For many divers, wreck diving presents a tantalising challenge. Wrecks are ghosts of the past preserved on the seabed, which also connect the underwater world with life on solid ground. There are some wrecks that stand out from the crowd so we have put together this top 10 wreck dives worldwide.
The majority of wrecks are military ships, offering divers a glimpse into a life that most know little of. Wrecks become artificial reefs, so can often be found covered in coral and teeming with fish. Wrecks tend to be in deep water, and so are sometimes only suitable for experienced and technical divers, but interesting wrecks dives worldwide are found at shallower depths, too.
Please note the images in this top 10 wreck dives worldwide do not correspond to the dives mentioned. Unfortunately I have been unable to find matching images so instead have used inspiring wreck diving images
Scapa Flow, Orkney Islands
Scapa Flow in the Orkney Islands is home to a variety of wrecks, most are from the German High Seas Fleet of nearly 100 battleships, which was scuppered here after the First World War. Visibility can be up to thirty metres -very high for UK waters.
The size of the fleet and the number of submerged vessels is the main attraction here; with so many wrecks to choose from, it’s unlikely you’ll ever get bored. The largest are the Kronprinz Wilhelm, the Markgraf, and the Konig, which is 177-metres long.
Bikini Atoll, Marshall Islands
Bikini Atoll is known both for its excellent wreck diving and its varied reef diving, so there’s something here for all divers. Most spectacular of the wrecks is the USS Saratoga, a 300-metre long aircraft carrier, larger than the Titanic, with eight decks. Almost intact, she was sunk in the first underwater atom bomb test in 1946. Dive down the elevator shaft, and into the hangar past parked planes, bombs and rockets. Many personal objects, such as coffee pots and aftershave bottles, still remain.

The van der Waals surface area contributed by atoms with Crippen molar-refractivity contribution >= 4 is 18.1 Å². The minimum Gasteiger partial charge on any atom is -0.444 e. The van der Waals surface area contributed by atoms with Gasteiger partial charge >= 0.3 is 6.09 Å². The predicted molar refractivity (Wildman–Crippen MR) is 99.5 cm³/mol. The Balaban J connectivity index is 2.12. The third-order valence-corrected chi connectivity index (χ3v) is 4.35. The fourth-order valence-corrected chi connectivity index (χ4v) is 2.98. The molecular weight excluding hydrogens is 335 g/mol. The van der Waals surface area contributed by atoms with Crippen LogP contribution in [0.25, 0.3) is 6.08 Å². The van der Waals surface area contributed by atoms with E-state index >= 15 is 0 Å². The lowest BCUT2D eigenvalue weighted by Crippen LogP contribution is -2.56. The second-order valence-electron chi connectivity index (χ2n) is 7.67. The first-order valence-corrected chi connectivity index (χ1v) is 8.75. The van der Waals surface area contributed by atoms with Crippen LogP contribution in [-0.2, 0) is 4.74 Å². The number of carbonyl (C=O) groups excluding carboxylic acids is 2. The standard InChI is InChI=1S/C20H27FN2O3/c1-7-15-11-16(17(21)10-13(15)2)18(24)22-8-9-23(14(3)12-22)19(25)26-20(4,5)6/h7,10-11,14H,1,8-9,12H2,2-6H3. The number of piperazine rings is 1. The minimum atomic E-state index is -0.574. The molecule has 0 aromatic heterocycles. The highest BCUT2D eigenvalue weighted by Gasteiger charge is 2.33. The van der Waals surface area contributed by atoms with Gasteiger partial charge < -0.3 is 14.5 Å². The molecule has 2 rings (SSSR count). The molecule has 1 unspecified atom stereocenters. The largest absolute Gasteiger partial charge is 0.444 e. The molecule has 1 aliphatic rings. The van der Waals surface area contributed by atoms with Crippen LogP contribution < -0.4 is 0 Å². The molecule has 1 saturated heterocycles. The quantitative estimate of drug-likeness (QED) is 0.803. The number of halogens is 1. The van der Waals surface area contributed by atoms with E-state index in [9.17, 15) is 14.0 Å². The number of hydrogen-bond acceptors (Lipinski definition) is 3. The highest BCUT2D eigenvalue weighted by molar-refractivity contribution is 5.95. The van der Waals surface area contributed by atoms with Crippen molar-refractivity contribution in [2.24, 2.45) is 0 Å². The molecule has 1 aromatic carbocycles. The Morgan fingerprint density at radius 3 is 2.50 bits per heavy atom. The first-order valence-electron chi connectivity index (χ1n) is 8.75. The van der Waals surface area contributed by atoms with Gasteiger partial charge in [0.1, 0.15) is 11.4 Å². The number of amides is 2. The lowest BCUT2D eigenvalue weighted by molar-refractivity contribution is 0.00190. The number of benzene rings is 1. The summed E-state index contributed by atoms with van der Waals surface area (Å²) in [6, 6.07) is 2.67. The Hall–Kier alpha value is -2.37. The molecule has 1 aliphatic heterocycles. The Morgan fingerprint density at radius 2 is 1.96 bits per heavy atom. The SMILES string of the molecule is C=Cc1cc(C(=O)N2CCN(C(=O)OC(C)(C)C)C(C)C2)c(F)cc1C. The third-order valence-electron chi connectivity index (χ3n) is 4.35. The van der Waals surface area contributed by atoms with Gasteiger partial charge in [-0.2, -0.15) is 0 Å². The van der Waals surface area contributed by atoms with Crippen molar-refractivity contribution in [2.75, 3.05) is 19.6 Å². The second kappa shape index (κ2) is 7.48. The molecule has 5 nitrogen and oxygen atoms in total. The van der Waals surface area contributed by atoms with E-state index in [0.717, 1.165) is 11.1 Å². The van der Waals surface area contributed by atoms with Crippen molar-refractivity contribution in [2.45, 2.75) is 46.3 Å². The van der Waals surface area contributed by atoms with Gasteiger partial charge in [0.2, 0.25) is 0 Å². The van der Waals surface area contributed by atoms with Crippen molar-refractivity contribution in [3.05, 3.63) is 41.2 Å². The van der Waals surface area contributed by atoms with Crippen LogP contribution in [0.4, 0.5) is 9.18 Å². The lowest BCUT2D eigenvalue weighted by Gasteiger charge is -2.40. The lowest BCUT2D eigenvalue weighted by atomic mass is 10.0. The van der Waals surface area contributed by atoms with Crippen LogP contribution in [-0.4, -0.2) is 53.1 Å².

Andrea Doria, North Atlantic
The ‘Mount Everest’ of scuba-diving, the Andrea Doria was an Italian passenger liner before it was sunk near Nantucket in 1956 – the last of the great ocean before the age of air travel. It lies at a forbidding depth of 73 metres and is only for the most experienced technical divers – 15 divers have died here. Those who dive will find a ship that is beginning to crumble, although artefacts such as china and glass are still sometimes recovered, and revered among divers.
Truk Lagoon, Micronesia
The remains of the Japanese fleet, more than 60 ships and planes attacked by the US in 1944, lie at the bottom of the Truk Lagoon. One of the best is the Fujikawa Maru, a 132-metre long freighter lying at a shallow depth – the top of the wreck is at 9 metres, the bottom at 34 metres, putting it within reach of all recreational divers.
Colourful corals grow all over its decks, and fossilised sake bottles can even still be found. The engine room is fascinating, but only suitable for those with the right training.
This area is home to wonderful diving of all kinds, but this wreck stands out. She was a British ship sunk in the Gulf of Suez in 1941 while transporting supplies to the British army stationed at Alexandria. These included gun carriers, rifles, radio equipment, jeeps and wellington boots.